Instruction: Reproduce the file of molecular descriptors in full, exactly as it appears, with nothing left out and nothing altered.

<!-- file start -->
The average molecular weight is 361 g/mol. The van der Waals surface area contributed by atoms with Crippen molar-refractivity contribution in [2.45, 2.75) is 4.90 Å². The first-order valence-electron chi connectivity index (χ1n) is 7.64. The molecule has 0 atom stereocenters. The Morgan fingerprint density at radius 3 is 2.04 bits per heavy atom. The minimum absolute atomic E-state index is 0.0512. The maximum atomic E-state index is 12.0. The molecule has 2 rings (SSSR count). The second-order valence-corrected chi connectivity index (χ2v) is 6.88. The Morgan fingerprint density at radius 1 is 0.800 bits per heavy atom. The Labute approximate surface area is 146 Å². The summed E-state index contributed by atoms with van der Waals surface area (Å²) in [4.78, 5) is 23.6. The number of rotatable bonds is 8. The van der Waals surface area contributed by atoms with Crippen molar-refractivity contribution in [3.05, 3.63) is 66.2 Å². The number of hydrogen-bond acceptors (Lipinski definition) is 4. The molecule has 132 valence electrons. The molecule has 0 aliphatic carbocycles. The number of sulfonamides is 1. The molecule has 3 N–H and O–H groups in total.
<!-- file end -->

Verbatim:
The average molecular weight is 361 g/mol. The van der Waals surface area contributed by atoms with Crippen molar-refractivity contribution in [2.45, 2.75) is 4.90 Å². The first-order valence-electron chi connectivity index (χ1n) is 7.64. The molecule has 0 atom stereocenters. The Morgan fingerprint density at radius 3 is 2.04 bits per heavy atom. The minimum absolute atomic E-state index is 0.0512. The maximum atomic E-state index is 12.0. The molecule has 2 rings (SSSR count). The second-order valence-corrected chi connectivity index (χ2v) is 6.88. The Morgan fingerprint density at radius 1 is 0.800 bits per heavy atom. The Labute approximate surface area is 146 Å². The summed E-state index contributed by atoms with van der Waals surface area (Å²) in [4.78, 5) is 23.6. The number of rotatable bonds is 8. The van der Waals surface area contributed by atoms with Crippen molar-refractivity contribution in [3.05, 3.63) is 66.2 Å². The number of hydrogen-bond acceptors (Lipinski definition) is 4. The molecule has 132 valence electrons. The molecule has 0 aliphatic carbocycles. The number of sulfonamides is 1. The molecule has 3 N–H and O–H groups in total.